Have you ever been to a restaurant and all you wanted was a simple breakfast? Just when you thought you had your order all planned out, your waitress hits you with a rambling of options. Would you care for white, wheat, rye, or pumpernickel bread? Do you want those eggs fried, scrambled, poached, green, with a side of ham? Sometimes, the choices seem endless.

When it comes to printing, sometimes your options can feel a little like that, too. Take spot colors, for instance. Any colors that fall outside of the normal range of CMYK inks are commonly called “spot colors.” Where CMYK colors use a blend of four specific inks – Cyan, Magenta, Yellow, and Black to create a wide range of color, spot colors are actually pre-mixed using a unique formula to create one, specific color. As you start to learn more about spot colors, one of the things you’ll notice is that just like your breakfast options, there are a number of different acronyms and options that you’re somehow supposed to be able to keep track of. Would you like coated, uncoated, or matte? Huh? Thankfully, they have pretty straightforward explanations.

C vs. U and Beyond

The acronyms C and U refer to “coated” and “uncoated.” The key thing to remember here is that when used in reference to spot colors, they’re actually talking about the paper and not the ink. Ink is made up of pigment (the color) and the carrier, which is usually oil. The oil part of the ink soaks into the paper and dries. The pigment sits up on top of the mineral or clay coating with coated papers, but soaks into the fibers with uncoated papers. Because the type of paper you’re using can have a pretty significant impact on the way the ink color appears in real life, it’s something you’ll want to try and keep track of.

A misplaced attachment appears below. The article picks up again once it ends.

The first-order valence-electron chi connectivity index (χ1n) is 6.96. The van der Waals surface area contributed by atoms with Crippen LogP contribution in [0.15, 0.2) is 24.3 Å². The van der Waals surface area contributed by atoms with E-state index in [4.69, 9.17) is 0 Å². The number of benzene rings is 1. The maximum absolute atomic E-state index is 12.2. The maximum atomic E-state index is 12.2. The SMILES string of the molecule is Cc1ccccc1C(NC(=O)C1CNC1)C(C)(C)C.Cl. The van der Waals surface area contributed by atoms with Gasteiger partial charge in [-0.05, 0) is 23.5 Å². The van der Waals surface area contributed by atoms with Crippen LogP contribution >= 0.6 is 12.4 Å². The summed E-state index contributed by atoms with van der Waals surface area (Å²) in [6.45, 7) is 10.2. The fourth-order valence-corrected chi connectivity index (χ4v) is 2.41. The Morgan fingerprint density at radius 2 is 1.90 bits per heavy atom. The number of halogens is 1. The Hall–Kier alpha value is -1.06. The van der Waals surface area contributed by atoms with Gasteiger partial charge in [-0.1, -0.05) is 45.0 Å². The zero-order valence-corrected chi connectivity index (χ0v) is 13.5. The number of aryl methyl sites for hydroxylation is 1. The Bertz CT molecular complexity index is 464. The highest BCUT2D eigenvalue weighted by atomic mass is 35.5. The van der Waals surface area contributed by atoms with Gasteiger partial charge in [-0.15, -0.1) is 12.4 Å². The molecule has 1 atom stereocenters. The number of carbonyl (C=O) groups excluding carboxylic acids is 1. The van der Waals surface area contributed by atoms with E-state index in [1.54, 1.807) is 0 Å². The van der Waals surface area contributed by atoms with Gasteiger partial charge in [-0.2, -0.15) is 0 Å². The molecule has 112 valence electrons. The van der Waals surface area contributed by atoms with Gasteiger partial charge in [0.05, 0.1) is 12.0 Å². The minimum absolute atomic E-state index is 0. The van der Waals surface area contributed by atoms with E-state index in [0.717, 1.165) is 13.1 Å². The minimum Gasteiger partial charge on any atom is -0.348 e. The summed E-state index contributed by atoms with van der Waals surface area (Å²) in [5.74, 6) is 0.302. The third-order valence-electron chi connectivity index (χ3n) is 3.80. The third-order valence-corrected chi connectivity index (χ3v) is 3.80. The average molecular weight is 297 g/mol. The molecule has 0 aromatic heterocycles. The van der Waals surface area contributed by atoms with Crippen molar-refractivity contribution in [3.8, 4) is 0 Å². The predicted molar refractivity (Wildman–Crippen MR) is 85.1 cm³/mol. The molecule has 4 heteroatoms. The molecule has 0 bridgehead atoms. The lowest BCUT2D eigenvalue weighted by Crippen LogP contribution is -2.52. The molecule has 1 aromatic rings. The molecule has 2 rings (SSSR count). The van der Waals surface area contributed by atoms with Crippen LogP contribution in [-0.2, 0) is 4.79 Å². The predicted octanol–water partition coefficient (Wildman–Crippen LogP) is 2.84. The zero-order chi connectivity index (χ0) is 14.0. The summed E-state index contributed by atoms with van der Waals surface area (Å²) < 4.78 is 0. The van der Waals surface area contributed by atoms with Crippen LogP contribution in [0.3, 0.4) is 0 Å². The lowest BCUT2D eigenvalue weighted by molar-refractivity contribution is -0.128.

Here’s an example of what coated versus uncoated paper would look like. You can see how the coated paper provides some extra “shine.”

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That “shine” will affect how spot colors are displayed, so keep that in mind when making your paper choice.

Furthermore, if you were to compare the colors PANTONE 185C and PANTONE 185U side-by-side, for example, one of the first things you would notice is that PANTONE 185C looks a little brighter and a little more saturated than the PANTONE 185U version. You’re still talking about literally the exact same ink, but the difference between coated and uncoated stock changes the way that ink ultimately looks when printed. Pretty fascinating, and pretty important to remember when making your decisions!

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“M” stands for matte. Matte coated or dull coated papers are still coated with a mineral coating, so the ink colors typically look closer to the C or coated version, but keep in mind that these papers are not as bright and tend to make the color ink look a little more subdued.

Pretty simple, right?

Two other acronyms that you might encounter are CVU and CVC. The “CV” letters stand for “computer video” and are largely used to reproduce colors on a computer screen. Adding a “U” for uncoated or “C” for coated indicates which paper type is being simulated on the computer screen.

Hopefully, by now you’ve realized that your options aren’t nearly as hard to work with as you thought they were. Remember that these options, even though they’re used in conjunction with the ink are actually talking about the paper. The ink, for the most part, is the ink is the ink, but the paper is a whole different story. Select your swatches in any way you see fit, but remember, ultimately the type of paper you choose can make something darker, less saturated, more saturated or something else entirely.